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Thursday, 21 July 1921


The CHAIRMAN (Senator Bakhap (TASMANIA) - Order! It would be a misuse of the power conferred upon me by honorable senators if I permitted discussion on a matter which I thought did not come within the compass of the Bill. Honorable senators will do me the credit of believing that at all times I endeavour to keep -the discussion in Committee as wide as possible; but it seems to me that - the -amendment submitted by Senator DrakeBrockman does not come within the scope of this Bill, and its purpose could hardly be effected in a measure of this description. This Bill deals with matters solely concerning the Tariff, and the amendment seeks to abolish another institution which it is not clear is endowed with anything like identical functions. Reluctant though I am at any time to curtail discussion, or to fail to receive amendments, I feel I cannot accept the amendment in its present form. Therefore, I rule it out of order.


Senator PRATTEN (NEW SOUTH WALES) - I object to the Chairman's ruling, and pursuant to the standing order, I hand in my objection in writing.

In the Senate:

The Chairman of Committees. - I have to report that, while clause 5 of the Tariff Board Bill was under consideration in Committee, Senator DrakeBrockman submitted an amendment to the following effect : -

The Tariff Board shall, in the exercise of the power conferred upon it by this Act, perform the functions heretofore exercised by the Bureau of Commerce and Industry, which is hereby abolished.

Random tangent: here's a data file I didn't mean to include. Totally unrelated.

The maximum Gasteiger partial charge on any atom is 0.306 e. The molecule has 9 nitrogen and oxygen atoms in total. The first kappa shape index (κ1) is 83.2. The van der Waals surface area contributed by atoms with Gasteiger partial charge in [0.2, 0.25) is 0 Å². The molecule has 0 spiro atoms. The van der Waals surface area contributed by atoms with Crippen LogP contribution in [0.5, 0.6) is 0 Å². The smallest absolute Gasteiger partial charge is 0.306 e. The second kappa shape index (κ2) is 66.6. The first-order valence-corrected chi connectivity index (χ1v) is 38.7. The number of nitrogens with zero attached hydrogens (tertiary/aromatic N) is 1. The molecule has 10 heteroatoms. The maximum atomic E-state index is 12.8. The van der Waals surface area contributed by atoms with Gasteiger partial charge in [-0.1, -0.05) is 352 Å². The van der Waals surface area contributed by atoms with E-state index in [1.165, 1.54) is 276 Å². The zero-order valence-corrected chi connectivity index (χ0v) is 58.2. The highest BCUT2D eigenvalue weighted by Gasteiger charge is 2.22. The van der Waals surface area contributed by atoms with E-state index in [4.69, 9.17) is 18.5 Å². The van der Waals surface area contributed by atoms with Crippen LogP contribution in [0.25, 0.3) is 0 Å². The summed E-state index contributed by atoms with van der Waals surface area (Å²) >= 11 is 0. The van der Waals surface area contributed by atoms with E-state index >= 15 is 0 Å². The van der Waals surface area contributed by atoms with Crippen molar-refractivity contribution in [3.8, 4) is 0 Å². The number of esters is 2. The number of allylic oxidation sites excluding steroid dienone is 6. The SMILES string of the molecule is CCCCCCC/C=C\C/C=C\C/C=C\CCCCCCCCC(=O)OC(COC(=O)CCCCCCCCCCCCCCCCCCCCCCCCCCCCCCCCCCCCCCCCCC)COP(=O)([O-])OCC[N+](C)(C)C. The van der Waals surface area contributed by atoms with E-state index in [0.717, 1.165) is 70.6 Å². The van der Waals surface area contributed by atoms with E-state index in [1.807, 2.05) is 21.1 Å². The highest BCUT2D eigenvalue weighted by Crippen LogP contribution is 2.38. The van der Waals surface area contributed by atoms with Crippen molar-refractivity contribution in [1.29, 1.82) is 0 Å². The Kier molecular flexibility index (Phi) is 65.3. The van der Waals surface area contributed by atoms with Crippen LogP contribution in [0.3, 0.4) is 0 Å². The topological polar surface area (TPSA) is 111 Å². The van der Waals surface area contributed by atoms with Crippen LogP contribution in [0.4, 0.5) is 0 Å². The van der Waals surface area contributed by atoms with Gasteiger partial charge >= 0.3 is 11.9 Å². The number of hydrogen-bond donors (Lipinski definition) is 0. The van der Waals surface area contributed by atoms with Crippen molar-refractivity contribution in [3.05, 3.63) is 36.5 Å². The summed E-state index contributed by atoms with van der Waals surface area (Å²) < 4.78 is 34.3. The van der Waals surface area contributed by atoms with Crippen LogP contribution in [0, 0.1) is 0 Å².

After reflection, I ruled that the amendment was not in order, and therefore I did not permit the discussion to continue. Senator Pratten took exception to my ruling, in the following terms : -

I disagree with the Chairman's ruling for the reason that under clause 15 the Tariff Board is empowered to inquire into and report upon everything commercially concerning the primary and secondary industries of Australia.

I came to the conclusion that the functions of the Tariff Board will appertain absolutely to the Tariff, whereas the amendment purported to abolish an institution constituted under another Act, and in regard to which I cannot discover any identity of functions. It seemed to me that the amendment was outside, the scope of the Bill which the Senate was considering in Committee, and that it would be improper to permit the time of the Committee to be occupied in discussing it. I have now to submit the matter for your review and decision.